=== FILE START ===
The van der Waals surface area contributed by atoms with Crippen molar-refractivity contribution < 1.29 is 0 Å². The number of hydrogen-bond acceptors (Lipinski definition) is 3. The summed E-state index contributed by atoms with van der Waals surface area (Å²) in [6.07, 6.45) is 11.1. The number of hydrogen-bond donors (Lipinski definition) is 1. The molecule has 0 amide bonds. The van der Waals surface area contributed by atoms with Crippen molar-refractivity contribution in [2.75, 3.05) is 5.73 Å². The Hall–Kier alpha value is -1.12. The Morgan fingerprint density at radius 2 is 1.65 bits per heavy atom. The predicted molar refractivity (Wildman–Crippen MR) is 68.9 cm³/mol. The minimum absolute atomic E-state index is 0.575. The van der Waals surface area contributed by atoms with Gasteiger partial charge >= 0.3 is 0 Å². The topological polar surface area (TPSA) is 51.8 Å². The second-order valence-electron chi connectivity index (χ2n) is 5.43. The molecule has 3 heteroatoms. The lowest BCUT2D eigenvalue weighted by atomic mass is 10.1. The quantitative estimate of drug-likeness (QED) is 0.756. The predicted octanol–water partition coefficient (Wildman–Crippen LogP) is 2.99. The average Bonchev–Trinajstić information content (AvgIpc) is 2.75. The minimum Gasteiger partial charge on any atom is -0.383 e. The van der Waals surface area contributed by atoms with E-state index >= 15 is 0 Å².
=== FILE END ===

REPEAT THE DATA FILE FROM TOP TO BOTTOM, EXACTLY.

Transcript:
The van der Waals surface area contributed by atoms with Crippen molar-refractivity contribution < 1.29 is 0 Å². The number of hydrogen-bond acceptors (Lipinski definition) is 3. The summed E-state index contributed by atoms with van der Waals surface area (Å²) in [6.07, 6.45) is 11.1. The number of hydrogen-bond donors (Lipinski definition) is 1. The molecule has 0 amide bonds. The van der Waals surface area contributed by atoms with Crippen molar-refractivity contribution in [2.75, 3.05) is 5.73 Å². The Hall–Kier alpha value is -1.12. The Morgan fingerprint density at radius 2 is 1.65 bits per heavy atom. The predicted molar refractivity (Wildman–Crippen MR) is 68.9 cm³/mol. The minimum absolute atomic E-state index is 0.575. The van der Waals surface area contributed by atoms with Gasteiger partial charge >= 0.3 is 0 Å². The topological polar surface area (TPSA) is 51.8 Å². The second-order valence-electron chi connectivity index (χ2n) is 5.43. The molecule has 3 heteroatoms. The lowest BCUT2D eigenvalue weighted by atomic mass is 10.1. The quantitative estimate of drug-likeness (QED) is 0.756. The predicted octanol–water partition coefficient (Wildman–Crippen LogP) is 2.99. The average Bonchev–Trinajstić information content (AvgIpc) is 2.75. The minimum Gasteiger partial charge on any atom is -0.383 e. The van der Waals surface area contributed by atoms with E-state index >= 15 is 0 Å².